Monday, June 14, 2004

Try/Finally for cleaner cleanup.

One thing that people often overlook is how a try/finally block can make your code both more readable and more robust. It's a great tool for cleanup code. You can see me using it on the GetErrorMessage on my WinHTTPException class. If you look carefully, you'll see that I close the handle after the return statement.
As a sample, suppose you need to read some temporary information from a file and return it as a string. No matter what happens, you need to delete this file, because it's temporary. This kind of return & cleanup begs for a try/finally block.

Let's see the simplest possible code without using try/finally:

string ReadTempFile(string FileName)
{
string fileContents;
using (StreamReader sr = new StreamReader(FileName))
{
fileContents = sr.ReadToEnd();
}
File.Delete(FileName);
return fileContents;
}


This code also has a problem when an exception is thrown on, e.g, the ReadToEnd method. So, I've actually saw some people trying to solve it coding as this:

string ReadTempFile(string FileName)
{
try
{
string fileContents;
using (StreamReader sr = new StreamReader(FileName))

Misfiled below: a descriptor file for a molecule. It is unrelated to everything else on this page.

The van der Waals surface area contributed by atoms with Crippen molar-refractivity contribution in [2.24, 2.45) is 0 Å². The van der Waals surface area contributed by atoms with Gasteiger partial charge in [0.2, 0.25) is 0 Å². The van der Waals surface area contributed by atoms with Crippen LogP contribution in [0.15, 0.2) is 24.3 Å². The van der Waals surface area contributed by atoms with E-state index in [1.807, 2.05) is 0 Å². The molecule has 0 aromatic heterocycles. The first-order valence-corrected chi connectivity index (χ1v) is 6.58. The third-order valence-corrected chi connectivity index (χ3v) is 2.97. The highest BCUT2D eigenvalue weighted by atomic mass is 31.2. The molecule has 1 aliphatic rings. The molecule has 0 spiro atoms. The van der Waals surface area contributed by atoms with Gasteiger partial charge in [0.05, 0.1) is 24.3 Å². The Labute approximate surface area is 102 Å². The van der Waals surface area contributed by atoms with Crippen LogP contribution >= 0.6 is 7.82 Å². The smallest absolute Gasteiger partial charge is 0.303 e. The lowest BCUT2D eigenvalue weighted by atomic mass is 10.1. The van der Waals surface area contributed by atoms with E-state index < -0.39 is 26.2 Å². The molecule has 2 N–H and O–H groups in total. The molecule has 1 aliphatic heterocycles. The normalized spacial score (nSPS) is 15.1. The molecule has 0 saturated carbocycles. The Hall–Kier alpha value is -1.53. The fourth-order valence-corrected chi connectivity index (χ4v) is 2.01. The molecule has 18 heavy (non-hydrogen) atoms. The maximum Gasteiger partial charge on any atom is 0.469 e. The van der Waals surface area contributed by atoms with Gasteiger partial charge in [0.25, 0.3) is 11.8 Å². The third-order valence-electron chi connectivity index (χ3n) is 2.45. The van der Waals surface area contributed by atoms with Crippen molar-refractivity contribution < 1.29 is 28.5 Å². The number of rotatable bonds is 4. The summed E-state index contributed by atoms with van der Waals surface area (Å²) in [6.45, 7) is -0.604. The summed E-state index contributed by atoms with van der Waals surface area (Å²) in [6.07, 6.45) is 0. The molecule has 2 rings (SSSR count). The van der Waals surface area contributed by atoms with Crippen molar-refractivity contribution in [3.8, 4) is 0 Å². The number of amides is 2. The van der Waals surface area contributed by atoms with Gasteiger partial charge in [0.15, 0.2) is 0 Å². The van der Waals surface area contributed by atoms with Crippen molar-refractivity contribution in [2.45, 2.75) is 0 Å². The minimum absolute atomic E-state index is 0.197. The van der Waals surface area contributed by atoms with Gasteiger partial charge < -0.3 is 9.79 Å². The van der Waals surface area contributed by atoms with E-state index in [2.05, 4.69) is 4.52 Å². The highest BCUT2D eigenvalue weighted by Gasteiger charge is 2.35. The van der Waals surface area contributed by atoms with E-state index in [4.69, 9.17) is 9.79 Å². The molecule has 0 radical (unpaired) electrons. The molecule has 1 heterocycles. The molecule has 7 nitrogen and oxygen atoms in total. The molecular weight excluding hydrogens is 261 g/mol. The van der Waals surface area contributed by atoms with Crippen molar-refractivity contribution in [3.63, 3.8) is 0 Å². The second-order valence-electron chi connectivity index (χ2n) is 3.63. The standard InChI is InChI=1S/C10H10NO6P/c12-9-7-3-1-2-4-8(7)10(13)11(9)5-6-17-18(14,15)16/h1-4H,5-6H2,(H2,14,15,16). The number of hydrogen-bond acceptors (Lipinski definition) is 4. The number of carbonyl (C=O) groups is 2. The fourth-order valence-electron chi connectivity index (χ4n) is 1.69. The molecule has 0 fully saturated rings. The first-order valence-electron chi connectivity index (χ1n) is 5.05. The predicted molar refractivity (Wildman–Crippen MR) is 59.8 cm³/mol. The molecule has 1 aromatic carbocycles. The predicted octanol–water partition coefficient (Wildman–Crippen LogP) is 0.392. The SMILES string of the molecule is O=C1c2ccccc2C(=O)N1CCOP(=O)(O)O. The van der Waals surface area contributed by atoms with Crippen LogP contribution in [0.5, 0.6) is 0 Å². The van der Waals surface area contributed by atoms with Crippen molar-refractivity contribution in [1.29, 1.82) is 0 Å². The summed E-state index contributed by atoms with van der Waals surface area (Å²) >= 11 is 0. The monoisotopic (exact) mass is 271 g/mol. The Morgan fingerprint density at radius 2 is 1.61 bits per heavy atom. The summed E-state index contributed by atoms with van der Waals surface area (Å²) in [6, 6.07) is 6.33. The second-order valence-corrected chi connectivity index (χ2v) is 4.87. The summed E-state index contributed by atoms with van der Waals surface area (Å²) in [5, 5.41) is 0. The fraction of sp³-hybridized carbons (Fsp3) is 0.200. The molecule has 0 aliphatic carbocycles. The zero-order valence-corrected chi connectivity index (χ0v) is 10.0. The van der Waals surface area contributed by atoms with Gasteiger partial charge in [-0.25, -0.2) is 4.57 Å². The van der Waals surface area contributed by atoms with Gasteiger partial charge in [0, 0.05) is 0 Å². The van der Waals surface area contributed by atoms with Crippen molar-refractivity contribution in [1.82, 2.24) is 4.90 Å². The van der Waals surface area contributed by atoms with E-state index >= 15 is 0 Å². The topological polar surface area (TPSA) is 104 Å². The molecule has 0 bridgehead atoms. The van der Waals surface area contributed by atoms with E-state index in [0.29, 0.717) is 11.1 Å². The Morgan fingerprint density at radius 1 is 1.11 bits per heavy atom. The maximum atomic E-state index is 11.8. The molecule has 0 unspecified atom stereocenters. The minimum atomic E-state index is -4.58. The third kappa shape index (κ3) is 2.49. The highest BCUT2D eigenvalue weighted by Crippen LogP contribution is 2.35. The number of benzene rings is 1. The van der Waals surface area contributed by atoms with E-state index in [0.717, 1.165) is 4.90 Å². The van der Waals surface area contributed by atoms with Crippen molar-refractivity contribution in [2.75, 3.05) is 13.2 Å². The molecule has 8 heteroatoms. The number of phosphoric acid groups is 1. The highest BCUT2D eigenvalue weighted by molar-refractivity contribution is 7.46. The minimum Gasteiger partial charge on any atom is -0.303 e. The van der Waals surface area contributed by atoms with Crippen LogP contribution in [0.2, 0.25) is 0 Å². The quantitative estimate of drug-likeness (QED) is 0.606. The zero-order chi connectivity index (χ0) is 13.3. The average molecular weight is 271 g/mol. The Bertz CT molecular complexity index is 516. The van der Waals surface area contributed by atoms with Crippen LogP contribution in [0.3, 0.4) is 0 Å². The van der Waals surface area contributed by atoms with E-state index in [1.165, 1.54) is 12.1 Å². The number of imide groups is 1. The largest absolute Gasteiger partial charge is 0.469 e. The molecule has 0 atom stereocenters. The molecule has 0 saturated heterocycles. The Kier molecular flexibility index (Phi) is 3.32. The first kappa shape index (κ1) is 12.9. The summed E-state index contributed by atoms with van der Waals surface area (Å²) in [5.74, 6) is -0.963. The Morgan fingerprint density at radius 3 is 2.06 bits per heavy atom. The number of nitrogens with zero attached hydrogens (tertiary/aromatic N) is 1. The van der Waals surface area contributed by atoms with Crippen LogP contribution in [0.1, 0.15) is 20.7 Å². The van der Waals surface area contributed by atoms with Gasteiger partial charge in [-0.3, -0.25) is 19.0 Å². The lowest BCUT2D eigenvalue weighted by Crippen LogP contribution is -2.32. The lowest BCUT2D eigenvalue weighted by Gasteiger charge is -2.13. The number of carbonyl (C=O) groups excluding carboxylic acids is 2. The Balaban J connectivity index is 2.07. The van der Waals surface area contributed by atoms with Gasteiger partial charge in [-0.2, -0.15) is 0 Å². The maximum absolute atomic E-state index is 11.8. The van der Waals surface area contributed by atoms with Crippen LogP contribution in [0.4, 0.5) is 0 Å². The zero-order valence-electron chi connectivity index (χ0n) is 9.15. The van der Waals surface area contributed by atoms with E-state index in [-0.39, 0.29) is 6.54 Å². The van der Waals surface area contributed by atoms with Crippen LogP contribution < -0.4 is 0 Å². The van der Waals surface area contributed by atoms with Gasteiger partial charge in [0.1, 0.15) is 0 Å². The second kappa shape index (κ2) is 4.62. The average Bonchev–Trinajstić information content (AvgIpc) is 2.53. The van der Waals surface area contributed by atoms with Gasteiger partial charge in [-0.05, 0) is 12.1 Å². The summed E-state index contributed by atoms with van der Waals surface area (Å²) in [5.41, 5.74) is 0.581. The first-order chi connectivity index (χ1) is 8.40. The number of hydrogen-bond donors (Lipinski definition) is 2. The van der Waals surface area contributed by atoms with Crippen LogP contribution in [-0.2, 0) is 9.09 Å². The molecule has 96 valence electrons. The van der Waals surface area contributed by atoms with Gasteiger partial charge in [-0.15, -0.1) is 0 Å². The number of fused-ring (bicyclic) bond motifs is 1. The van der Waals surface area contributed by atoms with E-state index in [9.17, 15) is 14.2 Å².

{
fileContents = sr.ReadToEnd();
}
File.Delete(FileName);
return fileContents;
}
catch (Exception)
{
File.Delete(FileName);
throw;
}
}


The code is becoming complex and it's starting to duplicate code.

Now, see how much cleaner and robust is the try/finally solution:


string ReadTempFile(string FileName)
{
try
{
using (StreamReader sr = new StreamReader(FileName))
{
return sr.ReadToEnd();
}
}
finally
{
File.Delete(FileName);
}
}


Where did the fileContents variable go? It's not necessary anymore, because we can return the contents and the cleanup code executes after the return point. This is one of the advantages of having code that can run after the function returns: you can clean resources that may be needed for the return statement.

Comments:
This Try/Finally example is a good tip.

Obrigado
 
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